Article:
NU takes aim at Hillsdale for fifth straight win
Midland Daily News 09/30/2005
After an 0-2 start, Hillsdale College’s football team exploded for a combined total of 77 points in back-to-back wins over Ferris State and Gannon recently. Sixth-ranked Saginaw Valley State cooled the Chargers down in a 24-3 victory last Saturday, and Northwood coach Pat Riepma hopes his Timberwolves can do the same this Saturday.
No. 19 Northwood (4-1 overall, 3-1 GLIAC) hosts Hillsdale (2-3 overall and in the conference) at noon at Hantz Stadium during Homecoming/Auto Show weekend.
“They’ve always been able to score points, and our games have always been competitive,” Riepma said of the Chargers. “They had Findlay down 14-0 before a losing a tough one, 17-14 (in week two). They’re a very good football team that is a couple of points from being 4-1.”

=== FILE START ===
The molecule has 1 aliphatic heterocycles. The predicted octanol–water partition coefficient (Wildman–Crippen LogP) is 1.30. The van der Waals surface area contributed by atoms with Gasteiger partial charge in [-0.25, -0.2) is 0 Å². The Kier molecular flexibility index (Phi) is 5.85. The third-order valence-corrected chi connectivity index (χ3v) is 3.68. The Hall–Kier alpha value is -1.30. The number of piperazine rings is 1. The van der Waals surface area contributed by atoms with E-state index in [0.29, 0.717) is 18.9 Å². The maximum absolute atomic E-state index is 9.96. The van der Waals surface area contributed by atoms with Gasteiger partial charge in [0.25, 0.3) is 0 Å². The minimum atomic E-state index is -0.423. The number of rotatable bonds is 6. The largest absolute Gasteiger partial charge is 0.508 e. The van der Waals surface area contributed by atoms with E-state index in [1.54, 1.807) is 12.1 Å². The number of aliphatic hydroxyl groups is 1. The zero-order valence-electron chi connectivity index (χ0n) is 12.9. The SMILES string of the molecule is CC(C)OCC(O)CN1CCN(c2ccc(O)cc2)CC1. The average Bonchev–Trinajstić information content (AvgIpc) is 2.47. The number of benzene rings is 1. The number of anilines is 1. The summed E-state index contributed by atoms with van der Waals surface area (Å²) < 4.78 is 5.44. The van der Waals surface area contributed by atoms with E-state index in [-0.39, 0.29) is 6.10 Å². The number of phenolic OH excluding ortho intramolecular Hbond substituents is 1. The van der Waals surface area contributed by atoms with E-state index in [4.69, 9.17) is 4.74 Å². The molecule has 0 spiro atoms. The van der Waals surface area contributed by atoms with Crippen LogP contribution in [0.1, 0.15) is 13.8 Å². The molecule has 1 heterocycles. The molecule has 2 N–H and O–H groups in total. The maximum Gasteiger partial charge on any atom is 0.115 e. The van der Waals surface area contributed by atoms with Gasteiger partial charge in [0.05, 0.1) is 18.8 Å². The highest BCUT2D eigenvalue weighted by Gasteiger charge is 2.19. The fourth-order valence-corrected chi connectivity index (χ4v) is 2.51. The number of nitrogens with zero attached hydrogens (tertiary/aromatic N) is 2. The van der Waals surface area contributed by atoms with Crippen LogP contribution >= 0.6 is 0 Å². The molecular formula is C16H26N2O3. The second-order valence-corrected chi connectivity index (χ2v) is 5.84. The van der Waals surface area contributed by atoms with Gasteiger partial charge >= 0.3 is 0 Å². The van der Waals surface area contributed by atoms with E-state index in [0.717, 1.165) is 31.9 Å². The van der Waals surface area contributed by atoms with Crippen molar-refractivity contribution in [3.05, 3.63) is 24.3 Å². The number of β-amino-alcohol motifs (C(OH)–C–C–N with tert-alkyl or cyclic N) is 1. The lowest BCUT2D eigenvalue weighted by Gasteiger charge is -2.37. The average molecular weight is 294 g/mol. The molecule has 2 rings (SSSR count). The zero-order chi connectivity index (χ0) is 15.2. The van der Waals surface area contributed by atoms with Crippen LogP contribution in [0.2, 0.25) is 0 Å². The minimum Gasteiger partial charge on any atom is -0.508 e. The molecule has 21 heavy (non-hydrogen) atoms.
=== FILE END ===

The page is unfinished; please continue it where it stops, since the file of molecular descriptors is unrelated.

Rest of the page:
After opening the season with losses of 29-21 to Indianapolis and 17-14 to Findlay, the Chargers beat Ferris 34-14 and Gannon 43-9 before falling to SVSU last week.
HC’s focus is running the football, and junior tailback Phil Martin is the Chargers’ primary offensive weapon. Hillsdale ranks fifth in the GLIAC in rushing offense at 161.4 yards per game, and Martin is third in rushing (90.4 ypg), third in scoring (8.4 ppg), and third in all-purpose yards (128.8 ypg).
“He’s a very legitimate running back,” Riepma said of Martin, who has gained 452 yards and scored seven touchdowns on the ground. “He’s in the top echelon of our league, and he’s a strong runner. He’s someone to definitely prepare for and someone you try to contain to the best of your ability.”
Junior quarterback Aaron Scholl (Ed. note: see Scholl post below) is the Chargers’ second-leading rusher with 199 yards and a TD. Through the air, Scholl has completed 51 percent of his passes for 468 yards and four TDs with six interceptions.
Senior tight end Keith Recker (nine catches, 119 yards, TD) and senior wide receiver Ryan Hermosillo (8-86) are Scholl’s main targets.
According to Riepma, HC’s offense relies heavily on deception to confuse defenses.